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Ghost of Tsushima has finally emerged from the shadows.
The latest open-world game from Sucker Punch Productions, Ghost of Tsushima tells the story of samurai Jin Sakai, who finds himself torn between maintaining his honour and ending the life of Khotun Kahn, leader of the Mongols who have invaded his homeland, by any means necessary. You see, Khotun Khan has studied the samurai, he knows their tactics and rules. And so to defeat him, Jin must become more. He must become the Ghost of Tsushima.
It’s a fairly standard premise – a hero fighting for freedom and his people – but one made all the more interesting by the setting. We don’t get all that many games focused on samurai, let alone 13th century Japan, and Sucker Punch has beaten Ubisoft to the punch; fans have been begging them to take the Assassin’s Creed series there for years. And so a predictable yet entertaining story is propped up by breathtaking scenery. That same scenery also acts as a crutch for Ghost of Tsushima‘s by the book open-world gameplay, along with a combat system that eventually develops into something very enjoyable indeed.
Many will be glad to hear that there’s no gate-keeping in Ghost of Tsushima‘s story. You can head right through its story missions one after the other if you wish; it might just prove to be a tiny bit harder if you do so. There’s another, more problematic, caveat to rushing through Ghost of Tsushima‘s main missions, though; you won’t build up much knowledge of, or affinity for, your friends that often fight alongside you. Jin Sakai inspires many to take up arms against the Mongols, and a small number of them also have their own matters to deal with. Only by helping them in side missions will you learn more about these brave warriors, and perhaps grow to like them. Don’t do their side missions, and some of the gravitas of Ghost of Tsushima‘s main story is lost.
More side missions are available in addition to those concerning your friends, of course. You might find civilians needing help when out exploring, or hear interesting tales of other samurai that survived the massacre witnessed at the start of the game. Some of them prove to be worthwhile diversions, combining tracking, exploration and combat, but many devolve into your typical open-world fodder; go to a location, kill all mongols, then return. You are rewarded for your efforts, however. A boost to your legend helps you along the path to master your techniques and acquire new ones, while materials always come in useful when upgrading your arsenal.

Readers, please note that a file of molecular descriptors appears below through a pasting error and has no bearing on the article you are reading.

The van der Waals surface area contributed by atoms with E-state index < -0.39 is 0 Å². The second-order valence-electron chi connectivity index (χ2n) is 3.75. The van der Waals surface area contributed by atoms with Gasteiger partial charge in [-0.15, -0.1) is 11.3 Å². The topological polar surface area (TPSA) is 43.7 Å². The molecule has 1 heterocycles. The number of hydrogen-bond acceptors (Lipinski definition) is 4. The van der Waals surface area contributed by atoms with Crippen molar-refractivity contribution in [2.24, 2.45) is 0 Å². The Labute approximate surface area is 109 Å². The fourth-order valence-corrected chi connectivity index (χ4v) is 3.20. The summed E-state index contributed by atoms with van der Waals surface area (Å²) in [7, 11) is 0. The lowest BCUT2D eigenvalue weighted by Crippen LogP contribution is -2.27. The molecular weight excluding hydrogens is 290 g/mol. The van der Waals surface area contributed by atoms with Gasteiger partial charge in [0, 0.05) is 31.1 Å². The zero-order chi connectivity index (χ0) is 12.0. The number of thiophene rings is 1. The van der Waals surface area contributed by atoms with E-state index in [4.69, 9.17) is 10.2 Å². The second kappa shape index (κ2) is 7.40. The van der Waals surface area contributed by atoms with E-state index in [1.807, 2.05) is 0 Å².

The best side missions in Ghost of Tsushima are designated as Mythic Tales. These are meatier side stories that offer valuable rewards such as new equipment or flashy special moves. Many of them are just as entertaining as main missions, with a self-contained story that often ends with a tense, cinematic duel. Some are your standard to-ing and fro-ing from one farmstead or other occupied area to another in order to eradicate Mongols and collect things, however.
The remainder of Ghost of Tsushima‘s points of interest are more laid-back in nature. Resting at a Hot Spring, for example, gives you a brief glimpse of Jin’s exposed buttocks, as well as a minor boost to your maximum health, while completing bamboo cutting mini games increases your resolve. You can also follow foxes from their dens to Inari shrines; honouring them will unlock more charm slots and ultimately charms themselves. And then there are Pillars of Honour to discover, and haiku poems to compose at picturesque spots; both of those will reward you with cosmetics.
Shinto shrines are the best of the bunch, though. Located atop rocky outcrops, the bridges to them have all been broken. So, reaching their peak generally requires ample use of your grappling hook, as well as a keen eye for climbable rocks. It’s your typical Sony-style environmental traversal, as found in games such as Uncharted, but it makes for a nice change of pace. Reach the top and you’re rewarded with a useful charm, and you might also find some valuable resources.
If you want to make Jin as powerful as he can be in Ghost of Tsushima, resources are essential. Various metals are used to upgrade your katana and tanto; woods to upgrade your bows; and fabrics upgrade pieces of armour. You’ll also need plenty of supplies, too, which is Ghost of Tsushima‘s currency. Predator hides, meanwhile, can be exchanged for bigger pouches and quivers, expanding your ranged options. And flowers can be used to purchase new skins for your swords and amour, as well as buy new headgear. It’s easy to build up a wealth of cosmetic options for Jin, allowing you to explore Tsushima in style.
When it comes to armour, however, its effects are more than cosmetic. Each piece of body armour available to you in Ghost of Tsushima offers three perks that can enhance or define your playstyle, and they can be enhanced further by upgrading. Samurai armour, for example, is great when facing enemies head-on, as it boosts your health and reduces damage taken. But when trying to be stealthy, its bulkiness does nothing for you. You’re going to want to equip something lighter – that increases the time it takes for enemies to detect you – when going on a sneaking mission. Anything you can equip to your face or head is free of effects, so you can mix and match to your heart’s content.